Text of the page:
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Tesla to J1772 Adapter?

TonyWilliams

Active Member
Jun 11, 2012
1,438
759
San Diego - Tesla powered Rav4 EV
The current North American Wall Connector has a 16 position rotary switch and two DIP switches. The manual says to always set the second DIP switch up. This is the switch that is used to require the Tesla digital signaling on the European Wall Connector. I have no idea if it does anything on the North American version.

If you own the Tesla HPWC Gen 2 charge station, it's perfectly fine to move the "forbidden" DIP switch to the other position. Just like the European version, the HPWC will immediately charge J1772 cars, instead of waiting up to 28 seconds for the charge to start.
 

cs13368

Member
Feb 4, 2017
13
1
USA
What would be wrong if I just installed multiple HPWC's and supplied UMC-J1772 adapters to anyone that wants to use them on a non-Tesla cars.

The HPWC stations would be purchased from Tesla and installed by our own electrician.

I would hope that in the future all locations that have HPWC's would have these adapters on hand but I am pretty sure that everyone will have to bring their own.

Pricing is still well within reason for a 5 stall charging station that can charge most all types of EV's.
5 - HPWC: ~$550.00 each
4 - UMC-J1772 adapter: ~$400.00
Total cost: ~$4350.00

This will take care of everyone for now and as more customers change over to Model 3's the HPWC's will already be in place. IMG_3871-500x500.jpg IMG_3872-500x500.jpg IMG_3748-500x500.jpg
 

stopcrazypp

Well-Known Member
Dec 8, 2007
10,518
5,462
What would be wrong if I just installed multiple HPWC's and supplied UMC-J1772 adapters to anyone that wants to use them on a non-Tesla cars.

The HPWC stations would be purchased from Tesla and installed by our own electrician.

I would hope that in the future all locations that have HPWC's would have these adapters on hand but I am pretty sure that everyone will have to bring their own.

Pricing is still well within reason for a 5 stall charging station that can charge most all types of EV's.
5 - HPWC: ~$550.00 each
4 - UMC-J1772 adapter: ~$400.00
Total cost: ~$4350.00

This will take care of everyone for now and as more customers change over to Model 3's the HPWC's will already be in place.View attachment 235193 View attachment 235194 View attachment 235195
Nothing is wrong with that, neither is using this adapter for your own home charger. What is debatable is a non-Tesla "freeloading" off Tesla's destination charge network using such an adapter.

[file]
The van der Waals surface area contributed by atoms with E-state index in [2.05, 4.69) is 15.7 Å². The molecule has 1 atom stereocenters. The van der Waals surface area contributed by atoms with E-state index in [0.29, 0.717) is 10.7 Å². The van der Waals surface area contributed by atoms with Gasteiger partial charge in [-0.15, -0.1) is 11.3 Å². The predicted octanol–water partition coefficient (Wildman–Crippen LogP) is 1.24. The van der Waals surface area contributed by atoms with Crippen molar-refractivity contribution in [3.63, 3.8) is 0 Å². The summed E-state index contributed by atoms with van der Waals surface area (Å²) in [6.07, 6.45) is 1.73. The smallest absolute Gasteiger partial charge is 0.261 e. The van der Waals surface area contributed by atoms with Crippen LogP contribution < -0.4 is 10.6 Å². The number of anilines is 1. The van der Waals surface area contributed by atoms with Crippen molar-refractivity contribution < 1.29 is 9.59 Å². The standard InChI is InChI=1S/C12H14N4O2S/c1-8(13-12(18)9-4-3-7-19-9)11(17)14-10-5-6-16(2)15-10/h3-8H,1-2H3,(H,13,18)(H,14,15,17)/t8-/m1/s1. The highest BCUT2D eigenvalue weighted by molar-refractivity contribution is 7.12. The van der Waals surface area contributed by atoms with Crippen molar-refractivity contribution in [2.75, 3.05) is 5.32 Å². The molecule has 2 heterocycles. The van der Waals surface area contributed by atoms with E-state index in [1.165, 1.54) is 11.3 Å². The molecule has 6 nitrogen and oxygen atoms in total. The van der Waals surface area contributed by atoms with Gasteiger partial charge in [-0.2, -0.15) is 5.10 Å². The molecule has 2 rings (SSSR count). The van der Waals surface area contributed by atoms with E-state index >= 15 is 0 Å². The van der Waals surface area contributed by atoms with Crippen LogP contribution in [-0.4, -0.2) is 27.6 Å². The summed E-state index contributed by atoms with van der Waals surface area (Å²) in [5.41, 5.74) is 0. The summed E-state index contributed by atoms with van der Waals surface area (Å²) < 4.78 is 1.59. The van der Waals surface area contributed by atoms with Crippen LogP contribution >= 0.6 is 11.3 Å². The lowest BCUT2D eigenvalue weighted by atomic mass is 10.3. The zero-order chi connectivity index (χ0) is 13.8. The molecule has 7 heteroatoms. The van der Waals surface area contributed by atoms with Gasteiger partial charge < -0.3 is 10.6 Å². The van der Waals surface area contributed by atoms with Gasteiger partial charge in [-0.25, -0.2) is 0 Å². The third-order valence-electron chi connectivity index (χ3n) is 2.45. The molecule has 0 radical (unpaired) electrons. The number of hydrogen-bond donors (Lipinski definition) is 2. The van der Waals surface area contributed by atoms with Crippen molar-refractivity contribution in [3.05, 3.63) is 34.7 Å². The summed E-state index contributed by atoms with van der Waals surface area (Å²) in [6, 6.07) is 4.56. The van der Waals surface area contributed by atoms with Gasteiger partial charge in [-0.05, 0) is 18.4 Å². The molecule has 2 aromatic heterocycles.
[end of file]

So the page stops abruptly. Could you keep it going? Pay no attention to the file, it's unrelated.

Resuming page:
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stopcrazypp

Well-Known Member
Dec 8, 2007
10,518
5,462
It seems that you're debating that Tesla charging infrastructure is "better". I agree.

That doesn't make the THOUSANDS of charge stations that Nissan (mostly), BMW and VW have installed to be unworthy of Tesla owners (who likely use the equipment quite regularly).

As to cost to the consumer, that's all over the place. I believe my "free" Supercharger access was $2500. To use the local Nissan provided CHAdeMO charger with my Tesla is $14.95 per month and ten cents per minute. I actually use it all the time with my 2012 Toyota Rav4 EV (and Toyota never did squat for EV infrastructure).

Listen, I get that people have positions on this. My position is simple... as long as Tesla is providing adapters to use Nissan and other competing auto manufacturers' charging equipment, it takes some imaginitive indignation to get too upset IMHO.
I said this a bunch of times. J1772 is an industry standard. It's expected that Tesla comes with the adapter because all public level 2 chargers (not funded by any automaker) uses this standard. If the automaker did not want other brands charging at their funded chargers, they necessarily have to rely on other types of access control (key card, payment, personnel activation, dealership location, signage). They certainly do.

On the flip side, Tesla uses a proprietary connector (and on superchargers the DC protocol; on newer locked HPWCs the proprietary signaling) as a form of access control. That's what allows them to provide the destination charging network with no payment or access card associated with it.

I think it's pretty straight forward why the scenarios are not the same.

As for why it's problematic (and why Tesla didn't just install all destination chargers as J1772 in the first place, which they could have done immediately from the start), I discussed here, so won't rehash:
Speculation - New charging plug?

Basically the "thousands" of chargers you talk about for the non-Tesla brands are mainly installed at dealerships/service centers, which are not convenient places for charging. Contrast this with Tesla where they are mainly installed at "destinations".

I think the point is moot though. It seems going forward Tesla would be doing the same exact thing as in Europe, where the destination chargers will have the proprietary charging mode to block non-Tesla's from using the network. In Europe they used a type 2 socket, so the charging mode is how they do access control (same ratio: at minimum 2 Tesla-only chargers per 1 non-Tesla charger).
 
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Brovane

Member
Sep 7, 2016
255
282
Orange County, CA
Nothing is wrong with that, neither is using this adapter for your own home charger. What is debatable is a non-Tesla "freeloading" off Tesla's destination charge network using such an adapter.

If the owner of the business is paying for the electricity and installation of the charger, how is it "freeloading"?